2020 Year of the Iris!
The National Garden Bureau, the non-profit information and marketing arm of the gardening industry, has chosen the iris as one of this year's "Year of” honors .
For ease of growing, zone hardiness, and strikingly dramatic color in the garden in late spring, you can’t go wrong with iris. Named for the Greek goddess of rainbows, the variety and color of blooms is vast with up to 300 varieties in propagation.
Bearded, beardless and Dutch irises are the three main types of iris. My favorite is the old fashioned standard beardless iris my grandmother grew from which my yellow irises originated. But I also love my bearded white irises and of course the violets to deep purples of the Dutch type Russian and Siberian irises.
Bearded and beardless Irises grow from rhizomes planted just below the surface, barely covered by soil. Plant in the fall for a good chance at spring blooms. Old rhizomes will sprout new rhizomes from which new plants and blooms will grow. When iris become too densely packed, dig them up, break the new rhizomes off the old and discard the old. You can trim back both the foliage and the roots to about 3 inches or so for easy handling and replanting. Replant the new and expect blooming the next spring.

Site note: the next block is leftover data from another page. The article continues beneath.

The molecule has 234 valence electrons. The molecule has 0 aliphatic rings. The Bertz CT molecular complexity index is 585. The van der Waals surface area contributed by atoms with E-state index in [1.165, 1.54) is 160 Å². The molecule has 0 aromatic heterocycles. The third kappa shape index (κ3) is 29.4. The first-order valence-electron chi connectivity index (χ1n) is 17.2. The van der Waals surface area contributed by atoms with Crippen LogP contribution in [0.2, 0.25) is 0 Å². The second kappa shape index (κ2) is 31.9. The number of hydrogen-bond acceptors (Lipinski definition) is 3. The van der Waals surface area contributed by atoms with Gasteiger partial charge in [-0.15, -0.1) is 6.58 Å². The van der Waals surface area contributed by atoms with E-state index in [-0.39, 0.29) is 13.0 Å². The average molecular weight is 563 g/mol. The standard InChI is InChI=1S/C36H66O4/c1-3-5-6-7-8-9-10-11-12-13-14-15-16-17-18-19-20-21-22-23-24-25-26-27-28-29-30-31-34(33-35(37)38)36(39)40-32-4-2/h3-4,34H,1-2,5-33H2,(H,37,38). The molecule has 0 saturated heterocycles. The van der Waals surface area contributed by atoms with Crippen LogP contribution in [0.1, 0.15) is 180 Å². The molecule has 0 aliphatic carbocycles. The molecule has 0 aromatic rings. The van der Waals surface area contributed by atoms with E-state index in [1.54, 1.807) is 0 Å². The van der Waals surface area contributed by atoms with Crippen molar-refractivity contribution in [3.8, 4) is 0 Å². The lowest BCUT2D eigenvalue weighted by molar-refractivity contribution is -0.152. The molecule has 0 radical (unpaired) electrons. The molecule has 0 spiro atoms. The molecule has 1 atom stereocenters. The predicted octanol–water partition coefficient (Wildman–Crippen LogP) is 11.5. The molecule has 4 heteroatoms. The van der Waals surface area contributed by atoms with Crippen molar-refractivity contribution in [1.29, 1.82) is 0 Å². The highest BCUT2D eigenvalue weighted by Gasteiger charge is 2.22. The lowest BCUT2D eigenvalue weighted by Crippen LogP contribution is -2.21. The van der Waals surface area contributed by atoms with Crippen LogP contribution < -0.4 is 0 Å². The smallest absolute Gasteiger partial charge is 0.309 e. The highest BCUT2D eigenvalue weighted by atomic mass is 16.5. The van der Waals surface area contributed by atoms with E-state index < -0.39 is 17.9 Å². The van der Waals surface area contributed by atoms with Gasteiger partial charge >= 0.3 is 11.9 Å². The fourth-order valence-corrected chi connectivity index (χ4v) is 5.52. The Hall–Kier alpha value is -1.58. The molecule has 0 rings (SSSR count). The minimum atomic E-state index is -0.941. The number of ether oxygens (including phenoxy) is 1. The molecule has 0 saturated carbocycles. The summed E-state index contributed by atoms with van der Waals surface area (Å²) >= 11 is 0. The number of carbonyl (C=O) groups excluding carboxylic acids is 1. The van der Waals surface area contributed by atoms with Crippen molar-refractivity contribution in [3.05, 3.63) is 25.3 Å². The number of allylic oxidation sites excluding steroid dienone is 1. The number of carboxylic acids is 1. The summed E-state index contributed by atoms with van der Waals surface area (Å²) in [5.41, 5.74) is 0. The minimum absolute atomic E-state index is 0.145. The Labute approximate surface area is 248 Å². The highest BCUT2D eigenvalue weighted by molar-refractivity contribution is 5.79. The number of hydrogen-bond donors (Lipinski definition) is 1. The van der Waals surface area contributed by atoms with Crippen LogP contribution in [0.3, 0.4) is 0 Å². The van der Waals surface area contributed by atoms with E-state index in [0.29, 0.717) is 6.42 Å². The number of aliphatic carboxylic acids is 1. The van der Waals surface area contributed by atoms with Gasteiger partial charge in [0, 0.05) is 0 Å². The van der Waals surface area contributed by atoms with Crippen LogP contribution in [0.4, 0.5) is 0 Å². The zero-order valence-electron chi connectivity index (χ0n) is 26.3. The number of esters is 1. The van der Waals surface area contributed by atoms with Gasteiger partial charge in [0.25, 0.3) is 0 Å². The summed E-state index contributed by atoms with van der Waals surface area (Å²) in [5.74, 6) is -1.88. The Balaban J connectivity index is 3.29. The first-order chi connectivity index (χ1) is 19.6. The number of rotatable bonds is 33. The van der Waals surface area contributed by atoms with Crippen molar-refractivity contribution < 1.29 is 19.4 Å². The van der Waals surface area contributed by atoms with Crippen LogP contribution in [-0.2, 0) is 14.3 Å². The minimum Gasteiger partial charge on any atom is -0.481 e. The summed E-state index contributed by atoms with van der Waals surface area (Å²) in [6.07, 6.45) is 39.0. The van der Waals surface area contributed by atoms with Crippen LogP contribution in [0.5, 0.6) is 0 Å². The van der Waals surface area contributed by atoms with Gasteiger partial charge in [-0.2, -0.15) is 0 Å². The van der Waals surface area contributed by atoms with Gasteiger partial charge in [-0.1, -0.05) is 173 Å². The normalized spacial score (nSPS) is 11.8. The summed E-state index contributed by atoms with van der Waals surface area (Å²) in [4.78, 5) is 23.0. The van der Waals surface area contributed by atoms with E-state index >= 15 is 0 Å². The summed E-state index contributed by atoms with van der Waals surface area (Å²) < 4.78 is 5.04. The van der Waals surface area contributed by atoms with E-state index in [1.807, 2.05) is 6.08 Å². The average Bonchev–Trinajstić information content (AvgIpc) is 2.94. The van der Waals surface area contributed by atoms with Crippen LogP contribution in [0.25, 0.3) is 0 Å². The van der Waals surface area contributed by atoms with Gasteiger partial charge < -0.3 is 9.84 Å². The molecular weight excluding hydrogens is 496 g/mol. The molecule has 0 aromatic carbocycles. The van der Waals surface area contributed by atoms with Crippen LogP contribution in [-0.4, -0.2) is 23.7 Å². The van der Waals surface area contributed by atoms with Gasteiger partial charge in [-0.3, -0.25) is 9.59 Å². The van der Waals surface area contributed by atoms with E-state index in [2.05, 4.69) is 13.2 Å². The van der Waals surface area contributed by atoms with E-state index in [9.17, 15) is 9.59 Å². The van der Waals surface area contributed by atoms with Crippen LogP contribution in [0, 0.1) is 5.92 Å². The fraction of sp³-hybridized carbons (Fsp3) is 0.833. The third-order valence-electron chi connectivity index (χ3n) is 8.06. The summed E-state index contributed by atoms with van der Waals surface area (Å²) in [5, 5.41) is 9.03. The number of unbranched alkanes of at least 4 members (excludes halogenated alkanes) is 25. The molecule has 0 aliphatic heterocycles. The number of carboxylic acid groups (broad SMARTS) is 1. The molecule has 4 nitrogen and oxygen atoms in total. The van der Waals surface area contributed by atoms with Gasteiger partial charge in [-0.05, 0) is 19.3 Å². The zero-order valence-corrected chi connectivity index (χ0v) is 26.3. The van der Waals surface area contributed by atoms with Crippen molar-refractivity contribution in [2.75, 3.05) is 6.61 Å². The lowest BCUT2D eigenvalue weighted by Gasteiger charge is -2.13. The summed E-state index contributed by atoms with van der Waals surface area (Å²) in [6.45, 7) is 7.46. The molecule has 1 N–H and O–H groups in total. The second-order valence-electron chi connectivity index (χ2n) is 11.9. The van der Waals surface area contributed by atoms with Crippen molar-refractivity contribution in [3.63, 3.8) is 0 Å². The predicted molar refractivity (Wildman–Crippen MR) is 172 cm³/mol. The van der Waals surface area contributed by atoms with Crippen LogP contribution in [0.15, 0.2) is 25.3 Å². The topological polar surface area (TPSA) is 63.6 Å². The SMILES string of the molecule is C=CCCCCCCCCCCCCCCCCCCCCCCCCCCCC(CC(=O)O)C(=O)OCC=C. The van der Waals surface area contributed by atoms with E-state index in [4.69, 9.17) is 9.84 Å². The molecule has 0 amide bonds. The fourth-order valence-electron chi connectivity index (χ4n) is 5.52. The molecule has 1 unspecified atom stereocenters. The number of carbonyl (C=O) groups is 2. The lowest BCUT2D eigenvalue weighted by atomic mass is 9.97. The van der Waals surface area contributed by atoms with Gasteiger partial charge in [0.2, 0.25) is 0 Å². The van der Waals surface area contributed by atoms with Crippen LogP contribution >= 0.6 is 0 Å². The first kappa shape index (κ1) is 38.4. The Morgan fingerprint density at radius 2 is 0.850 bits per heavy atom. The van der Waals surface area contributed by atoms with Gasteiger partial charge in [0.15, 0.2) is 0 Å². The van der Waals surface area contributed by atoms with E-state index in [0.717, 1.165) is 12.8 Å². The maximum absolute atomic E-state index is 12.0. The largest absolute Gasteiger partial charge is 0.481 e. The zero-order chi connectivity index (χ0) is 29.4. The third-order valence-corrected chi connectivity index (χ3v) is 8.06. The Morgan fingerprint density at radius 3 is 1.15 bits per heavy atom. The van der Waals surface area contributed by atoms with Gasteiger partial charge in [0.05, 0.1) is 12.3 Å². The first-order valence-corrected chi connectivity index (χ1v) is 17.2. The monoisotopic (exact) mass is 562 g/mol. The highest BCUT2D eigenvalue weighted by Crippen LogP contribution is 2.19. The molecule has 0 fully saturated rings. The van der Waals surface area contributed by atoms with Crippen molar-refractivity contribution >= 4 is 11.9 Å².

Irises likes full sun to part shade. Plant in well-drained soil. Examine your plants mid-summer to early fall for any sign of iris borers. Withered and premature yellowing of the plants may indicate infestation. I press down on the rhizomes to check for softness. Rhizomes should be firm to the touch. If soft rhizomes are detected, it is best to dig up the plant and discard it checking adjacent plants for signs of softness. If just the old rhizome is affected, break off new rhizomes and replant those.
For more information on how to grow irises, the varieties available and the amazing range of colors, check out:
Article by MGV Pam Davies, photos by National Garden Bureau
6/26/2020 05:06:19 am
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